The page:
Life is a Mystery

15 May 2008

Bowling for dollars, and much much more

Joshua Green writes an insightful article about “The Amazing Money Machine” that Obama has built. Two pillars: first, Obama recognized that a source of big money Clinton left on the table was Silicon Valley new tech money and he made sure to pick it up.

I asked Roos, the personification of a buttoned-down corporate attorney, if there had been concerns about Obama’s limited CV, and for a moment he looked as if he might burst out laughing. “No one in Silicon Valley sits here and thinks, ‘You need massive inside-the-Beltway experience,’” he explained, after a diplomatic pause. “Sergey and Larry were in their early 20s when they started Google. The YouTube guys were also in their 20s. So were the guys who started Facebook. And I’ll tell you, we recognize what great companies have been built on, and that’s ideas, talent, and inspirational leadership.”

Second, Obama harnessed the technology social networking in a whole new way and made the big money pale by comparison to the new money.

“What’s amazing,” says Peter Leyden of the New Politics Institute, “is that Hillary built the best campaign that has ever been done in Democratic politics on the old model—she raised more money than anyone before her, she locked down all the party stalwarts, she assembled an all-star team of consultants, and she really mastered this top-down, command-and-control type of outfit. And yet, she’s getting beaten by this political start-up that is essentially a totally different model of the new politics.”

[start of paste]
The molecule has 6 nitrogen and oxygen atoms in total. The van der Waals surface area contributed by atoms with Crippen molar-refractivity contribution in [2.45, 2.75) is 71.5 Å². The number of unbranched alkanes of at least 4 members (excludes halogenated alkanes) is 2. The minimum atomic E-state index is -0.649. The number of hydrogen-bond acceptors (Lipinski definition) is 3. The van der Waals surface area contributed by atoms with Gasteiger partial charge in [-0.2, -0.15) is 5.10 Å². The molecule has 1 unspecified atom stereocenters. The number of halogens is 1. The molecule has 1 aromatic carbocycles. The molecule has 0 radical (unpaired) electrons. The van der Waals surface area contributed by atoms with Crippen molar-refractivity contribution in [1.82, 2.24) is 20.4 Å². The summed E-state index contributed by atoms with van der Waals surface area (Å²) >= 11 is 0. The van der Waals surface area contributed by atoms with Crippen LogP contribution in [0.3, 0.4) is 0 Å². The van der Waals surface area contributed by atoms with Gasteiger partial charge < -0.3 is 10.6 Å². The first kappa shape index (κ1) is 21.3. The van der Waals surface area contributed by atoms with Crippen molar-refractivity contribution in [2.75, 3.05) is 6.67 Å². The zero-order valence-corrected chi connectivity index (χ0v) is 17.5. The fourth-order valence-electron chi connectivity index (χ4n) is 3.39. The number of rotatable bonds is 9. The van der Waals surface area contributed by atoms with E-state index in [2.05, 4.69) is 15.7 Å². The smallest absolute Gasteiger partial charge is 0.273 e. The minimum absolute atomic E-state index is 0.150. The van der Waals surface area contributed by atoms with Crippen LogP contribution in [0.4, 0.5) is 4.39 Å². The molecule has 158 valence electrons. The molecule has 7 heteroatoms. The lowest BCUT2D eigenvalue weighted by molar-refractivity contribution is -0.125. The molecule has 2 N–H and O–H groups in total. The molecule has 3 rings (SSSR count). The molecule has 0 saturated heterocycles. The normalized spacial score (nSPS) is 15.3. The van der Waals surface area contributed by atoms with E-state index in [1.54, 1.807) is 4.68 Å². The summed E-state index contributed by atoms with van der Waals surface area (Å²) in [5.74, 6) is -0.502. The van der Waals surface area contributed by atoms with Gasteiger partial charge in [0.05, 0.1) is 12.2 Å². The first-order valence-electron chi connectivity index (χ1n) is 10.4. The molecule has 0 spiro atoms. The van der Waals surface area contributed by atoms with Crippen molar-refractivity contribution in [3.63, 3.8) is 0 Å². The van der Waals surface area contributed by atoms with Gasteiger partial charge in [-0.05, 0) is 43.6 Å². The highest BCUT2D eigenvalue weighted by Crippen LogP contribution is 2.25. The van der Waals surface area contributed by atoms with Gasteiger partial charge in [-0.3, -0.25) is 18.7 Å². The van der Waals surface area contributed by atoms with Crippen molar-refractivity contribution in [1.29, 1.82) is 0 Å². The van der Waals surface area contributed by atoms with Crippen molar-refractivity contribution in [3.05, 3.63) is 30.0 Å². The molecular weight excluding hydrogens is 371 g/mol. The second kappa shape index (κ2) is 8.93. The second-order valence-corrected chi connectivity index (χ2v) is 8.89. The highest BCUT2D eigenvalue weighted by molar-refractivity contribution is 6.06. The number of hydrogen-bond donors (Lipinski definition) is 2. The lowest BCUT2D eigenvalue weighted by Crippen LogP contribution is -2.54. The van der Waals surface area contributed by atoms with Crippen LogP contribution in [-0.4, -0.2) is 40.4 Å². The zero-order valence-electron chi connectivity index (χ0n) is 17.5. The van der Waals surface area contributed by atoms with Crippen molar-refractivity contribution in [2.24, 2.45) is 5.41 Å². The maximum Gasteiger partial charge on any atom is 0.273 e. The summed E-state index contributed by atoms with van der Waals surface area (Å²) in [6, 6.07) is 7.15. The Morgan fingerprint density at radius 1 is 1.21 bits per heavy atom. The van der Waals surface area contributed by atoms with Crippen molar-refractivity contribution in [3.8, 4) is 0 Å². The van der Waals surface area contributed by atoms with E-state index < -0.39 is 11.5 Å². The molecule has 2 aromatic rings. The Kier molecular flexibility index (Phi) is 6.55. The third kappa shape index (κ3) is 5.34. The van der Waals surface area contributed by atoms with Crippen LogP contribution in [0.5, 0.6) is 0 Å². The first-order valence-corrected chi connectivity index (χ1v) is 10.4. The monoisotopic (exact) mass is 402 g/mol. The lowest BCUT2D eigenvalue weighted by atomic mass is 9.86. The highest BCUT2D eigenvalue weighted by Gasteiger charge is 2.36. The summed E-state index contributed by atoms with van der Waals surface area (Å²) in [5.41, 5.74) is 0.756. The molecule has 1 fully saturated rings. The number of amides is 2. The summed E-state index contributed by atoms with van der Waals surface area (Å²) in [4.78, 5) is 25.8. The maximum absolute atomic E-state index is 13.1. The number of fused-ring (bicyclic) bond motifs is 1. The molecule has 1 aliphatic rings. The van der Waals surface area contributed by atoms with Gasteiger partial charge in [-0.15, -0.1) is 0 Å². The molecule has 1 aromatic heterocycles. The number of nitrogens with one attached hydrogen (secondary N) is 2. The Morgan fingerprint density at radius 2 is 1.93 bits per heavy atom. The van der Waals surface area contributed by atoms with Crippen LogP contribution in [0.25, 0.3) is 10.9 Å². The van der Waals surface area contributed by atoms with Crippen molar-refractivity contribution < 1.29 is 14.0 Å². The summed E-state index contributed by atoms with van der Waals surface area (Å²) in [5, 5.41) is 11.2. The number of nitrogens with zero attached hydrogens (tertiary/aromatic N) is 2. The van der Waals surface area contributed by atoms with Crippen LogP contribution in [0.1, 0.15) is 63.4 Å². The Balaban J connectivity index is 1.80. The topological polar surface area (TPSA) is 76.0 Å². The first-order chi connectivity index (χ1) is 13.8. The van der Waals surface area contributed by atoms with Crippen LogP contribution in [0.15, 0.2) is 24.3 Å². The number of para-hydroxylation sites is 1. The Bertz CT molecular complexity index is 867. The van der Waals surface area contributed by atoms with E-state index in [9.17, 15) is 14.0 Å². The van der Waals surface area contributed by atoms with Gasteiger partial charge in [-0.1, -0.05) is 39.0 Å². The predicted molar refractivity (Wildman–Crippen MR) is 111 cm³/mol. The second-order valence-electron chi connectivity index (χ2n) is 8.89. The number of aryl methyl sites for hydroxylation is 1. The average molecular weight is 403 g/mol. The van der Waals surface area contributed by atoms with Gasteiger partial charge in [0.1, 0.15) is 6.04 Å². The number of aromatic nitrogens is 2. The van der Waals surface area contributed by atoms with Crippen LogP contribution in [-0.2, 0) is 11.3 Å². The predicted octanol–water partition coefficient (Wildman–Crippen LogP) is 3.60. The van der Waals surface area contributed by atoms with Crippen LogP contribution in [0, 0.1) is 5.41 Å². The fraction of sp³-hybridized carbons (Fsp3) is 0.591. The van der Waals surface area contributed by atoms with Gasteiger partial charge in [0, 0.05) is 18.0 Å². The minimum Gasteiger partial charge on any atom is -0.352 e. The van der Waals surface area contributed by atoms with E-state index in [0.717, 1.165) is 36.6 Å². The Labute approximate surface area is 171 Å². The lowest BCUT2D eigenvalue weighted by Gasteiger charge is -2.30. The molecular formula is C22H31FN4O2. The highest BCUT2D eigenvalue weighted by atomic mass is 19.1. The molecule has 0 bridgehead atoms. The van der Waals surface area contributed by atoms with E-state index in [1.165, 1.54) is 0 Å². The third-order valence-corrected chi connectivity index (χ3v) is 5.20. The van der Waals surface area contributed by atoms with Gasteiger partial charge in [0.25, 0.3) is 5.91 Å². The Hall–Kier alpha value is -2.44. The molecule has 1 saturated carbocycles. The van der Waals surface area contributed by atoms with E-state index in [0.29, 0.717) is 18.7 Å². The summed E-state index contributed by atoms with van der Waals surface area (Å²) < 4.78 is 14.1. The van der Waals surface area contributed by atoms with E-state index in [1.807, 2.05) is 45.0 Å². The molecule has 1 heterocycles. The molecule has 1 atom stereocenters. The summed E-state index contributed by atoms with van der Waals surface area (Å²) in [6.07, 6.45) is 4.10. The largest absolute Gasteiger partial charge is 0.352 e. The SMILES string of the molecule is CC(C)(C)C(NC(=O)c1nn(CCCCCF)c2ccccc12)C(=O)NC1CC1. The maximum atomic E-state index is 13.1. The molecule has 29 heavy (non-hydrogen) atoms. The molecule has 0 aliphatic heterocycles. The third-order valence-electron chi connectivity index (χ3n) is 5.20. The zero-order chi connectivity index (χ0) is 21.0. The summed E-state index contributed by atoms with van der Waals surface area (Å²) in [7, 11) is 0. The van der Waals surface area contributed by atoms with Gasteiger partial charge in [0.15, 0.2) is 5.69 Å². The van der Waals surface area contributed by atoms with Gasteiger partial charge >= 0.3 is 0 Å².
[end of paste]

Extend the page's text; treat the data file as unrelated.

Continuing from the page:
Together, these pillars helped Obama create a campaign organization that continues to thrive even as the primary calms down and the general is months away.

“They’ve gone from zero to 700 employees in a year and raised $200 million,” Steve Spinner says of the campaign. “That’s a super-high-growth, fast-charging operation.”

One of the reasons I am such a believer in Obama? I think he can remake Washington as he’s remade fundraising. If this social network he is building can attract cash to a campaign, just imagine how effectively it can attract talent to an administration. You don’t imagine they will just throw that network away if elected, do you?

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Eric Celeste / Saint Paul, Minnesota / 651.323.2009 / efc@clst.org